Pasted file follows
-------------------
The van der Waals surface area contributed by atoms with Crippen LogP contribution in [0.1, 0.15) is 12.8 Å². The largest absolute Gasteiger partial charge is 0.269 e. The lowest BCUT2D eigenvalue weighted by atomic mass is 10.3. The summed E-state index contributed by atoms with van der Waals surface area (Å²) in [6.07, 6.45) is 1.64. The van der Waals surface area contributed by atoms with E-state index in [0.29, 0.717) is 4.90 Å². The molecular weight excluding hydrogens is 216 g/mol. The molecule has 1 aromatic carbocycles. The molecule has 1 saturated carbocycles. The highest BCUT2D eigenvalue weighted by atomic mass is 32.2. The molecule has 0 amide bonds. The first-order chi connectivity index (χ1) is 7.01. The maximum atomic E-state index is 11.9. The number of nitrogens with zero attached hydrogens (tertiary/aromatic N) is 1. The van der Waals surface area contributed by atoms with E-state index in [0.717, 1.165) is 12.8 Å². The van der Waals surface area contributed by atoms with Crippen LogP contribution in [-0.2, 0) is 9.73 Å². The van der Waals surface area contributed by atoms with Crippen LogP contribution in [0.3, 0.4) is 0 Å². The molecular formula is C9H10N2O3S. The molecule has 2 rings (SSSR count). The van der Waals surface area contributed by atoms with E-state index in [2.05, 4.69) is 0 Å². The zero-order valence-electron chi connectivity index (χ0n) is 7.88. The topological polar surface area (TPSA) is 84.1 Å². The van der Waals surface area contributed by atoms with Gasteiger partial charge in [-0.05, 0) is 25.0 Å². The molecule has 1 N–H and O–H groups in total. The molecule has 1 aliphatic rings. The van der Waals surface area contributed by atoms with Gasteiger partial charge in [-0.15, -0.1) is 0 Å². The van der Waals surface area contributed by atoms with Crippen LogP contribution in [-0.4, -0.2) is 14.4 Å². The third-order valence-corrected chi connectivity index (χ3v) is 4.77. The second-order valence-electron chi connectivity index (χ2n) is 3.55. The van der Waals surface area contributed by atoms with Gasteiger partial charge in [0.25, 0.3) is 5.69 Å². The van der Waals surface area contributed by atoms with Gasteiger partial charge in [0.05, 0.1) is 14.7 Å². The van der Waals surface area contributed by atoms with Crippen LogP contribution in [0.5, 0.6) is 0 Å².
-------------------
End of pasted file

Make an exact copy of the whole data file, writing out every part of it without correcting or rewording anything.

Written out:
The van der Waals surface area contributed by atoms with Crippen LogP contribution in [0.1, 0.15) is 12.8 Å². The largest absolute Gasteiger partial charge is 0.269 e. The lowest BCUT2D eigenvalue weighted by atomic mass is 10.3. The summed E-state index contributed by atoms with van der Waals surface area (Å²) in [6.07, 6.45) is 1.64. The van der Waals surface area contributed by atoms with E-state index in [0.29, 0.717) is 4.90 Å². The molecular weight excluding hydrogens is 216 g/mol. The molecule has 1 aromatic carbocycles. The molecule has 1 saturated carbocycles. The highest BCUT2D eigenvalue weighted by atomic mass is 32.2. The molecule has 0 amide bonds. The first-order chi connectivity index (χ1) is 7.01. The maximum atomic E-state index is 11.9. The number of nitrogens with zero attached hydrogens (tertiary/aromatic N) is 1. The van der Waals surface area contributed by atoms with E-state index in [0.717, 1.165) is 12.8 Å². The van der Waals surface area contributed by atoms with Crippen LogP contribution in [-0.2, 0) is 9.73 Å². The van der Waals surface area contributed by atoms with Crippen LogP contribution in [0.3, 0.4) is 0 Å². The molecular formula is C9H10N2O3S. The molecule has 2 rings (SSSR count). The van der Waals surface area contributed by atoms with E-state index in [2.05, 4.69) is 0 Å². The zero-order valence-electron chi connectivity index (χ0n) is 7.88. The topological polar surface area (TPSA) is 84.1 Å². The van der Waals surface area contributed by atoms with Gasteiger partial charge in [-0.05, 0) is 25.0 Å². The molecule has 1 N–H and O–H groups in total. The molecule has 1 aliphatic rings. The van der Waals surface area contributed by atoms with Gasteiger partial charge in [-0.15, -0.1) is 0 Å². The van der Waals surface area contributed by atoms with Crippen LogP contribution in [-0.4, -0.2) is 14.4 Å². The third-order valence-corrected chi connectivity index (χ3v) is 4.77. The second-order valence-electron chi connectivity index (χ2n) is 3.55. The van der Waals surface area contributed by atoms with Gasteiger partial charge in [0.25, 0.3) is 5.69 Å². The van der Waals surface area contributed by atoms with Gasteiger partial charge in [0.05, 0.1) is 14.7 Å². The van der Waals surface area contributed by atoms with Crippen LogP contribution in [0.5, 0.6) is 0 Å².